Hyper-V virtual machines have configuration options that control what happens when the parent/host server shuts down, start’s up, or if a virtual machine’s worker process terminates unexpectedly. The first two conditions (parent/host shutdown, startup) are pretty self explanatory but what would cause a worker process to terminate? There are a couple reasons, one would be if someone terminates the process, another would be if the process detects an security attack coming from the virtual machine, others reasons could be if there was bad hardware or a programming error (i.e bug) in either Hyper-V or another component in the system…
The default Automatic Startup Action is to start the virtual machine if it was running when the server was shutdown. Another option is to always startup the virtual machine irrespective of the state of the virtual machine when the server was shutdown. The last option is none – this translates to leave the virtual machine off or saved when the server starts up.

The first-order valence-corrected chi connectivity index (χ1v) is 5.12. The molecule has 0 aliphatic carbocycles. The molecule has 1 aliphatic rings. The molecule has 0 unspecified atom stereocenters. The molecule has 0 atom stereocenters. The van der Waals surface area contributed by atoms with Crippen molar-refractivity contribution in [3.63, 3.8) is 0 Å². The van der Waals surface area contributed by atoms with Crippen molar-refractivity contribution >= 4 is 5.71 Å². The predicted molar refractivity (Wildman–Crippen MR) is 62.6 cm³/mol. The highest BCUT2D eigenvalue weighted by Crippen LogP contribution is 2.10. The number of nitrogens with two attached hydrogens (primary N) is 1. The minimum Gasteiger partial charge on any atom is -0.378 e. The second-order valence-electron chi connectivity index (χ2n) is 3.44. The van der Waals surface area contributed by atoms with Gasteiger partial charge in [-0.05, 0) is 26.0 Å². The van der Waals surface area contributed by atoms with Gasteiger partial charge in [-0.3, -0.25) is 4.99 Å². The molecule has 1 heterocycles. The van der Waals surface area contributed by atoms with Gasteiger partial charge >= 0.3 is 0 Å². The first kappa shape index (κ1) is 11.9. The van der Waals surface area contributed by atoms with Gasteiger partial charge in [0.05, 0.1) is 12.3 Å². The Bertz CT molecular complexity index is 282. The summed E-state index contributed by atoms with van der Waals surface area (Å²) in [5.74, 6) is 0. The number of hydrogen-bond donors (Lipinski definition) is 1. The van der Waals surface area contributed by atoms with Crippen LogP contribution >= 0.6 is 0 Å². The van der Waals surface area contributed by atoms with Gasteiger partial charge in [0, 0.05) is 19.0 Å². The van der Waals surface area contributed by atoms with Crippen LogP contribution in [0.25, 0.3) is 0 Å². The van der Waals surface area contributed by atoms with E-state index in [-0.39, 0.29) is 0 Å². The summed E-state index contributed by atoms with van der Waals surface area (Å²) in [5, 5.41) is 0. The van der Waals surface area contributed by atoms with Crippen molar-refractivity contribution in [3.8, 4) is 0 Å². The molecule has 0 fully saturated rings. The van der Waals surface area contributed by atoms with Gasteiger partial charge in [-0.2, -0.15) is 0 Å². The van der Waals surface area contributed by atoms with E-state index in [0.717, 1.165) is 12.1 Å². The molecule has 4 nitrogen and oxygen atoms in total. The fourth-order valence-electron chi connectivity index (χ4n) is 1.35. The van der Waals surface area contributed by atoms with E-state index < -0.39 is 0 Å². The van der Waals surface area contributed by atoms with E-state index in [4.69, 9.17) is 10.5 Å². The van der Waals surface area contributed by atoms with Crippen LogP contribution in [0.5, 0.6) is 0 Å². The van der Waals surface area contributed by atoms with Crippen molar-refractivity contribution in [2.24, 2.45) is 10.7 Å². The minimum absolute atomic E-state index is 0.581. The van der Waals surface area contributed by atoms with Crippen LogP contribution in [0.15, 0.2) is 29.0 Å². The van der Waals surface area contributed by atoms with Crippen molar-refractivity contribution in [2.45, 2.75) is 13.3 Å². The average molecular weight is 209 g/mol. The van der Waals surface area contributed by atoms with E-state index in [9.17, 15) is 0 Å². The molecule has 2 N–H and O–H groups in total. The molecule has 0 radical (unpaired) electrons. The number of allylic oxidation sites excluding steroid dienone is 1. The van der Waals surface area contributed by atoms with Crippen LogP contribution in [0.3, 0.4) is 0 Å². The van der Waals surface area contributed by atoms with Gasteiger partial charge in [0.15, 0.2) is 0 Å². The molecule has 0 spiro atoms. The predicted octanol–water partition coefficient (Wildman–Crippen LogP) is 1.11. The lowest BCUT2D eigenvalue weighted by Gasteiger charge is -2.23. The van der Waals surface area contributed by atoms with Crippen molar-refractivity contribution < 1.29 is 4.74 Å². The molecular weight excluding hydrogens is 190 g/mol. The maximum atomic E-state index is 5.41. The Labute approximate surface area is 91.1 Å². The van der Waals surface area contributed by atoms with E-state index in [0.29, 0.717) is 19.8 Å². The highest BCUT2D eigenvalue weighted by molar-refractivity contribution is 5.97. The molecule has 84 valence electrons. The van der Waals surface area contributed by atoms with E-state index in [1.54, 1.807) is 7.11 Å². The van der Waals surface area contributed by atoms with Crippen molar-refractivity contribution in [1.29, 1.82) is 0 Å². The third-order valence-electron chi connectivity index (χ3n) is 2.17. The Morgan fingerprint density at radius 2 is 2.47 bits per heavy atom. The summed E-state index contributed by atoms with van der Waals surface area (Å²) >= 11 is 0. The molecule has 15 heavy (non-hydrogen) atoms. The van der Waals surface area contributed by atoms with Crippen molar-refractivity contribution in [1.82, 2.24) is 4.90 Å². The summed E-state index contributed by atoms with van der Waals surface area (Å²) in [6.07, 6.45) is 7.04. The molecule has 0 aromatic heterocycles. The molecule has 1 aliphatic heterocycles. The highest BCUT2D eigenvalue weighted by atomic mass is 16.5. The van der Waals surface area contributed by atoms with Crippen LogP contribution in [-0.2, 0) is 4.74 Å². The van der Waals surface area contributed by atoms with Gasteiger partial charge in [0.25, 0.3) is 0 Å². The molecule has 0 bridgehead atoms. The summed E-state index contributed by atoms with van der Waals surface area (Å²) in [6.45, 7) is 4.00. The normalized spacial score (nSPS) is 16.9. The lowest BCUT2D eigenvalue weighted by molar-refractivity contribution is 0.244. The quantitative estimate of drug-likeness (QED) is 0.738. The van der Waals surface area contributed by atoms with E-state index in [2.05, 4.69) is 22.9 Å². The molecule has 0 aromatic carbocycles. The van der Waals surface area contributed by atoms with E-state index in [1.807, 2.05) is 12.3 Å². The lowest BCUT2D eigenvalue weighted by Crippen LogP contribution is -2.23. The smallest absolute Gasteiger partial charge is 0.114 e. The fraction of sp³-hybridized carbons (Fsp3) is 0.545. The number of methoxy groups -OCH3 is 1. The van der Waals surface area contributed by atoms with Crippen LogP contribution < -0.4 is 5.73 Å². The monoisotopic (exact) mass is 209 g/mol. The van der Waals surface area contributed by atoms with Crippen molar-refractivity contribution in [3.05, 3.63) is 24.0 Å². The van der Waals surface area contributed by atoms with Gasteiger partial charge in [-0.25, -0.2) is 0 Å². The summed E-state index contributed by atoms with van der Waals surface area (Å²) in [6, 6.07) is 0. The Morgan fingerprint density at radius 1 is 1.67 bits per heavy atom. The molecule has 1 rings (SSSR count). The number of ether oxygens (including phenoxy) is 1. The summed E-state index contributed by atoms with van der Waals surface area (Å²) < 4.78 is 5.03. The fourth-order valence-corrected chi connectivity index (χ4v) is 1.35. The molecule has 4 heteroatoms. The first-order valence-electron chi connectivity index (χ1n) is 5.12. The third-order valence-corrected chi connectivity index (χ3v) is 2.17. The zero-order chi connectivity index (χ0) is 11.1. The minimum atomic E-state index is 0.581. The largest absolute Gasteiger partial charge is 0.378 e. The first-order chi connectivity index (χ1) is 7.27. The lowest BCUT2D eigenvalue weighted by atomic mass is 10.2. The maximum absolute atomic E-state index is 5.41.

The default Automatic Shutdown Action is to save any running virtual machines. There are two other options, first is to turn off any running virtual machines and second is to shutdown any running virtual machines using the shutdown integration component. The shutdown is forced – so any open/running programs will be terminated. If the shutdown request fails the vm will be turned off – this can happen for many reasons primarily because the IC’s aren’t installed or if the guest is in safe mode/booting up.
The default Automatic Recovery Action is to restart the virtual machine, the other options are to revert to the last snapshot if one exists or none – which again equates to leaving the virtual machine off.
There is one additional option that I wanted to discuss briefly is Automatic Startup Action Delay, this is the amount of time to wait after the server reboot before taking the automatic startup action. The default is zero – meaning take the action immediately. This option could be very helpful for some servers – if you have lower and higher priority virtual machines you might want to delay the startup of your low priority virtual machines.
So here’s some code:
Taylor Brown Hyper-V Integration Test Lead http://blogs.msdn.com/taylorb